At Comics Alliance, David Brothers takes the temperature of DC Comics, about half a year into the most recent management shake-up that replaced longtime publisher Paul Levitz with former DC Universe editor-in-chief Dan DiDio and star artist/WildStorm chief Jim Lee, and also left star writer Geoff Johns—in many ways the company’s golden goose—with an executive position.
Making a number of observations based on a recent interview with DiDio and Lee, Brothers concludes:
“It’s clear from their statements that the DC Comics of 2010 is not the DC Comics of 2004, when Identity Crisis ruled the land. […] [T]he DC Comics of 2011 will not be like the DC Comics of 2010. […] DC is clearly trying to turn a corner and move away from their past in one way or another […]. We’re still in the middle of the transition to a New DC, and while there are several new developments, we aren’t quite at the point where we can point what their new direction will be.”
Now, Brothers’s points on formats and distribution may be on the money, given what we’ve seen so far. But as far as the content of DC’s mainline product—periodical comic books starring superheroes—is concerned, it would be surprising if the DC Comics of 2011 looked much different at all from the DC Comics of 2010. Or 2008. Or 2004.
If the recent re-organization of DC Comics management has done anything, it’s to further empower the people who have effectively been running that line of comic books since the early 2000s: Dan DiDio, who started his editorial tenure at the company in 2002, and Geoff Johns, whose slow but steady rise to his current position at DC began with JSA #1 in 1999. Why would DiDio or Johns, of all people, want to make any substantial course corrections when they’ve been at the steering wheel anyway for the better part of the last decade?
Or, to say it with DiDio’s own words, quoted from the ICv2.com conversation with Milton Griepp that Brothers refers to:
“For us right now the good part about it is that there was nothing dramatically broken at DC Comics, so the goal for us was just to be as we’re working through transitions not to be disruptive to the business at hand. […] The good news for us right now is that, like I said before, we have the wind to our back coming out of Blackest Night with the [DC Universe] product. […] Any other change to come in place is really just getting us a smarter, tighter, more focused attack on how we’re going to be able to do things working more hand in hand with the other divisions, both within DC Comics and with Warner Brothers itself.”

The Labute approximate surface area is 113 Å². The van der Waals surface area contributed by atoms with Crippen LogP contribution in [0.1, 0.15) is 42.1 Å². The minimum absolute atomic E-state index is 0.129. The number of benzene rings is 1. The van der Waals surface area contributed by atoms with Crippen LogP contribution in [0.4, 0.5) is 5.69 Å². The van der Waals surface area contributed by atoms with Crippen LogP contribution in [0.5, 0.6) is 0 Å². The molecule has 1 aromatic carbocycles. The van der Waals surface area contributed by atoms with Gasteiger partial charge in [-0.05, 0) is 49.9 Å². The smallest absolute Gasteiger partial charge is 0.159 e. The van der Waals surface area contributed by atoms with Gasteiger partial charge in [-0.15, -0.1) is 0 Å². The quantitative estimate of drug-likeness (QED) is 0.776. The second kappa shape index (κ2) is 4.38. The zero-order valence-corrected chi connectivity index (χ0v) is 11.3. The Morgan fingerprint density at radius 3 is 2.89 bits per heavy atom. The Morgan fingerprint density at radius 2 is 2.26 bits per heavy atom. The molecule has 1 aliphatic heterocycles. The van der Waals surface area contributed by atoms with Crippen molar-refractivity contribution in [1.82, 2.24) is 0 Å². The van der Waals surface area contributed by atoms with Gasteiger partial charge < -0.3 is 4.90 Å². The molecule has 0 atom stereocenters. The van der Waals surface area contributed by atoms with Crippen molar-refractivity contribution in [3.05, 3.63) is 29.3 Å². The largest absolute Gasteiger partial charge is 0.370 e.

Plainly, this doesn’t sound like there are any great changes in store for the line that developed from Identity Crisis in 2004 to Blackest Night in 2010. DiDio does mention “a slight course correction in different places,” but what he means by that seem to be things like CMX, Vertigo and WildStorm, which haven’t been doing that well. And mainly, the focus seems to be on fostering synergy between DC and the rest of Warner.
So, overall, not surprisingly, it seems DiDio is perfectly happy to keep his—and Johns’—line on the track they put it on. And so is Warner’s management, for that matter, since what they did earlier this year was to hand more power to the architects of that line. If anything, the statement is that they don’t want that part of DC Comics to change, because it’s working for them.
Why is it working for them? Because they’ve managed to keep their hardcore audience more or less happy.
The best-selling DC Universe book, Brightest Day #6, sold 94,684 copies in July 2010, according to ICv2.com’s estimates. The average new DC Universe comic book sold an estimated 35,018 copies that same month. It’s chic in North American comics circles to mournfully remember the times when comic books used to sell in the millions, and to conclude that the sky is falling, but the current sales numbers are not by any means peanuts, as Warren Ellis points out:
“Compared to cinema attendance, comic book sales look small. But I just pulled up North America’s estimated comics-sales figures for May, and the top comic sold 163,000 issues that month. That’s a regular US-style comic single, costing $4 that goes directly to specialist comic-book shops. The top ten comics for that month sold a combined number in excess of a million units. The top 20? Somewhere over 1.6 million. And these estimates are usually lower than the real sales figures. Plus, of course, all these single issues will eventually be reprinted as trade-paperback collections. Tell a book publisher those numbers and see what colour they turn.”
Heidi linked to Ellis’s piece earlier this week. In the comments, Kurt Busiek responds to a skeptical poster:
“This is one of the reasons comics writers like me keep getting inquiries from book editors as to whether we’ve got a novel to offer; they look at the size of our audience and the steadiness of our backlist sales and figure that if we could bring even a decent portion of that audience over, we’d be well worth a look.